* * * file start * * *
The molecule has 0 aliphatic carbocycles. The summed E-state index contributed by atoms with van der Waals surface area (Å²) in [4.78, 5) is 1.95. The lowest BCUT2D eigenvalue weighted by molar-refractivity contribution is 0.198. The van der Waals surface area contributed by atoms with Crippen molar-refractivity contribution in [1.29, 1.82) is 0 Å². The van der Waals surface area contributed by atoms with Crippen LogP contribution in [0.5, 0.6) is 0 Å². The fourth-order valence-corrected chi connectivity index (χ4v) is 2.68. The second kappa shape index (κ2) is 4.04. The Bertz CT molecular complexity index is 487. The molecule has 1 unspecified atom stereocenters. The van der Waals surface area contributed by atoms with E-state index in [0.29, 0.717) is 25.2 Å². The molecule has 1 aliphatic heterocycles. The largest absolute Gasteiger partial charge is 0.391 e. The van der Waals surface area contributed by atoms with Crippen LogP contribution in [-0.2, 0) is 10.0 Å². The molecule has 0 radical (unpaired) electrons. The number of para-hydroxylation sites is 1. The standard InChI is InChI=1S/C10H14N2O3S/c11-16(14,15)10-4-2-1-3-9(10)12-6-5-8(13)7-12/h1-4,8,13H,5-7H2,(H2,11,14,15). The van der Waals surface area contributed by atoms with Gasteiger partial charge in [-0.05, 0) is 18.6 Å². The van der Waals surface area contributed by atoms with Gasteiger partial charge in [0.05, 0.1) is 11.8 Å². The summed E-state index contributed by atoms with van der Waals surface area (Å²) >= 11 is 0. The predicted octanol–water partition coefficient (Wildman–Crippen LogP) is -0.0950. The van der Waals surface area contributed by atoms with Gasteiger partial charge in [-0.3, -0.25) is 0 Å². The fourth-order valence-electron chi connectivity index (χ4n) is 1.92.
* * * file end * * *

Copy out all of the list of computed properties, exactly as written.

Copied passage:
The molecule has 0 aliphatic carbocycles. The summed E-state index contributed by atoms with van der Waals surface area (Å²) in [4.78, 5) is 1.95. The lowest BCUT2D eigenvalue weighted by molar-refractivity contribution is 0.198. The van der Waals surface area contributed by atoms with Crippen molar-refractivity contribution in [1.29, 1.82) is 0 Å². The van der Waals surface area contributed by atoms with Crippen LogP contribution in [0.5, 0.6) is 0 Å². The fourth-order valence-corrected chi connectivity index (χ4v) is 2.68. The second kappa shape index (κ2) is 4.04. The Bertz CT molecular complexity index is 487. The molecule has 1 unspecified atom stereocenters. The van der Waals surface area contributed by atoms with E-state index in [0.29, 0.717) is 25.2 Å². The molecule has 1 aliphatic heterocycles. The largest absolute Gasteiger partial charge is 0.391 e. The van der Waals surface area contributed by atoms with Crippen LogP contribution in [-0.2, 0) is 10.0 Å². The molecule has 0 radical (unpaired) electrons. The number of para-hydroxylation sites is 1. The standard InChI is InChI=1S/C10H14N2O3S/c11-16(14,15)10-4-2-1-3-9(10)12-6-5-8(13)7-12/h1-4,8,13H,5-7H2,(H2,11,14,15). The van der Waals surface area contributed by atoms with Gasteiger partial charge in [-0.05, 0) is 18.6 Å². The van der Waals surface area contributed by atoms with Gasteiger partial charge in [0.05, 0.1) is 11.8 Å². The summed E-state index contributed by atoms with van der Waals surface area (Å²) >= 11 is 0. The predicted octanol–water partition coefficient (Wildman–Crippen LogP) is -0.0950. The van der Waals surface area contributed by atoms with Gasteiger partial charge in [-0.3, -0.25) is 0 Å². The fourth-order valence-electron chi connectivity index (χ4n) is 1.92.